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Why is a Pig Join and Store crashing my cluster?

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Why is a Pig Join and Store crashing my cluster?

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Please be conscious of answers... We're very newbie to HortonWorks. We've got 3 x 6 VERY LARGE files that need to be joined and stored so that we can query it as an EXTERNAL table from Hive. The cluster is 6 compute nodes, 8 cores and 128 GB RAM on each node, and a 5-node Isilon feeding the HDFS filesystem. Each of the compute nodes have 3 partitions of 1 TB dedicated to /, /data, & /var. We're running Ambari, and I'm running this through an enabled Pig View, though not on Tez cause I don't want to struggle with the configuration to get Pig enabled on Tez at this current moment.

We've got 3 directories, each with 6 partitions of fixed-width files. The 3 directories each have their own fixed-width format. Total size of 3 directories: 120 GB, 210 GB, 700 GB. Yes, this is Big Data, and I thought that's what HortonWorks is supposed to be able to manage. The layout of each directory generally looks like this

-rwxrwxrwx 3 root 1000000 19332000000 2016-07-14 17:31 file01.txt

-rwxrwxrwx 3 root 1000000 19332000000 2016-07-14 17:42 file02.txt

...

I'm following the suggestions in this website: http://deathbytape.com/articles/2015/08/21/pig-hive-query-data.html

The pig script is a bit of a monster in terms of length, but its relatively simple. Pseudocode:

1) Define 3 schemas using LOAD and org.apache.pig.piggybank.storage.FixedWidthLoader().

2) Join 3 files on their respective keys.

3) Describe final table and Dump 5 lines to ensure everything looks alright.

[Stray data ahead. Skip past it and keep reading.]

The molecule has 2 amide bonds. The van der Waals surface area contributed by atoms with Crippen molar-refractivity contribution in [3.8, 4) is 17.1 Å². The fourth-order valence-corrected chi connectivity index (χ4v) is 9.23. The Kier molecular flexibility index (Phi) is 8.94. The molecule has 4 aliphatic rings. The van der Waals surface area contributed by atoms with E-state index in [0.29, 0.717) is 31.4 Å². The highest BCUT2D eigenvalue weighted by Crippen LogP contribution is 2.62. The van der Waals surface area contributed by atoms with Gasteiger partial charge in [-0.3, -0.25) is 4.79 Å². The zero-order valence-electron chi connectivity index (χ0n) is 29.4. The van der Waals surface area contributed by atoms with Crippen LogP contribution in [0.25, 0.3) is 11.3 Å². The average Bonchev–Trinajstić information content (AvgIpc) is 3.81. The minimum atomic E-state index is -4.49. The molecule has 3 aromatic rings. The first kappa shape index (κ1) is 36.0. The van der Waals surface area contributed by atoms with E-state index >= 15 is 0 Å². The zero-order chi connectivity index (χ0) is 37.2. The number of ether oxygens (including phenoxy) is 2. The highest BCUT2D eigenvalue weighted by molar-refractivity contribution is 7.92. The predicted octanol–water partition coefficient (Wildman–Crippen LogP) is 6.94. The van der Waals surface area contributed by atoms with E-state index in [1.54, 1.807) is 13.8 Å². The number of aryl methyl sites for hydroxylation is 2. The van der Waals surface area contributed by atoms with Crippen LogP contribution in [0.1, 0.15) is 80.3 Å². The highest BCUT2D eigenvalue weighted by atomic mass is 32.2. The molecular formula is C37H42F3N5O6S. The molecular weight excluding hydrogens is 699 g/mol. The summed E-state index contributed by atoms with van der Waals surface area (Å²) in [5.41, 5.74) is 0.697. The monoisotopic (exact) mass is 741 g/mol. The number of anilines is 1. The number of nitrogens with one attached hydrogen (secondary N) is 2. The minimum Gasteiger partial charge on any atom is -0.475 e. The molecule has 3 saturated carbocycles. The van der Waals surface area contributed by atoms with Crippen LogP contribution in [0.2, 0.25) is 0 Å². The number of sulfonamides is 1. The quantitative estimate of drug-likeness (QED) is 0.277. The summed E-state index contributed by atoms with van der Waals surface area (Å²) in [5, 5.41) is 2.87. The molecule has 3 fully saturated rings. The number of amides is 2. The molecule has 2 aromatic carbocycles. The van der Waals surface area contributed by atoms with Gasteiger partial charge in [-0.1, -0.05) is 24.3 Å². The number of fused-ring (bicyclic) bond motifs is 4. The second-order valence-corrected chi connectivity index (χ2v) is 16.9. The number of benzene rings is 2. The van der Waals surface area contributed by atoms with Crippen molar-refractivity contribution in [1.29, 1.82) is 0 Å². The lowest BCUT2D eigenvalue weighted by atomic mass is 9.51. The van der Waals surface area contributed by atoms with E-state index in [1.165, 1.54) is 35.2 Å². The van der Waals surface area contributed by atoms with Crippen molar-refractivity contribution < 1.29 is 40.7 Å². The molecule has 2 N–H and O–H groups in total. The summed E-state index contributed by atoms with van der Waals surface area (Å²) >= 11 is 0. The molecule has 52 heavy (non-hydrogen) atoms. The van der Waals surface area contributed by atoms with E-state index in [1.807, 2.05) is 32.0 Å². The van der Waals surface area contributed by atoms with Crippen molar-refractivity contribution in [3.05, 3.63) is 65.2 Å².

4) STORE final table [USING OrcStorage(); as suggested by the hyperlink for speed and efficiency] in a new directory so that we can eventually build a Hive EXTERNAL table to call the schema we've defined.

Again:

data1 = LOAD 'hdfs://fileshare:8020/directory1' USING org.apache.pig.piggybank.storage.FixedWidthLoader(

'1-10 ,11-27 ,28-31 ,32-35 ,36-39 ,40-47 ,48-50 ,51-54 ,55-58 ... ', '', 'col1a long, col2a int, ... etc')

data2 = LOAD 'hdfs://fileshare:8020/directory2' USING org.apache.pig.piggybank.storage.FixedWidthLoader(

'1-10 ,11-19 , ... ', '', 'col1b long, col2b int, ... etc')

data3 = LOAD 'hdfs://fileshare:8020/directory3' USING org.apache.pig.piggybank.storage.FixedWidthLoader(

'1-10 ,11-27 , ... ', '', 'col1c long, col2c int, ... etc')

ALLDATA = JOIN data1 BY encrypted_keya, data2 BY encrypted_keyb, data3 BY encrypted_keyc;

DESCRIBE ALLDATA;

alias_lim = LIMIT ALLDATA 5;

DUMP alias_lim;

STORE ALLDATA INTO 'hdfs://fileshare:8020/pig_schema' USING OrcStorage();

This BROKE two of the compute nodes.... filled them both to capacity... A total of 120+210+700 GB = 1.03 TB put 3+ TB on two of the compute nodes. This implies 6 TB of junk created for running a join meant to create a 1 TB table.

So now I have a lot of questions.

A) How is this robust? Hadoop is now almost a decade old, and in the little bit of learning I've done, it is supposed to be running things like YARN, which I've learned is a "Resource Management" workhorse... but the empirical results here demonstrate that it doesn't know how to manage resources.

B) Why would 6 TB be created to manage the simple instructions required to do an inner join of approximately 1 TB of data?

C) HOW DO I GET MY COMPUTE NODES BACK TO A FUNCTIONAL STATE? There is now 6+ Terabytes of junk that I have to clean from the partitions since the two VMs running these functions have been crippled by the query. Let's say I reboot the VMs. Now what?? Can I just "rm -rf" everything in a particular directory?? Which one? Will this break the entire HortonWorks install? This seems to be so much more trouble than it's worth.

D) Last question from a bird's eye view: In general, how fragile is Hadoop? In a normal ETL environment, it seems that testing needs to be done to determine the most efficient way of ingesting and transforming data. If I'm going to test multiple methods of ingesting a TB of data, I can't take a week of time to tiptoe around 19 levels of configurations before feeling "safe" enough to run some commands because it might just blow up the cluster and force a reinstallation of the entire configuration, HortonWorks distro, and permissions, etc. Who has time for this ridiculous amount of overhead??

1 ACCEPTED SOLUTION

Accepted Solutions

Re: Why is a Pig Join and Store crashing my cluster?

Guru

@Eugene Geis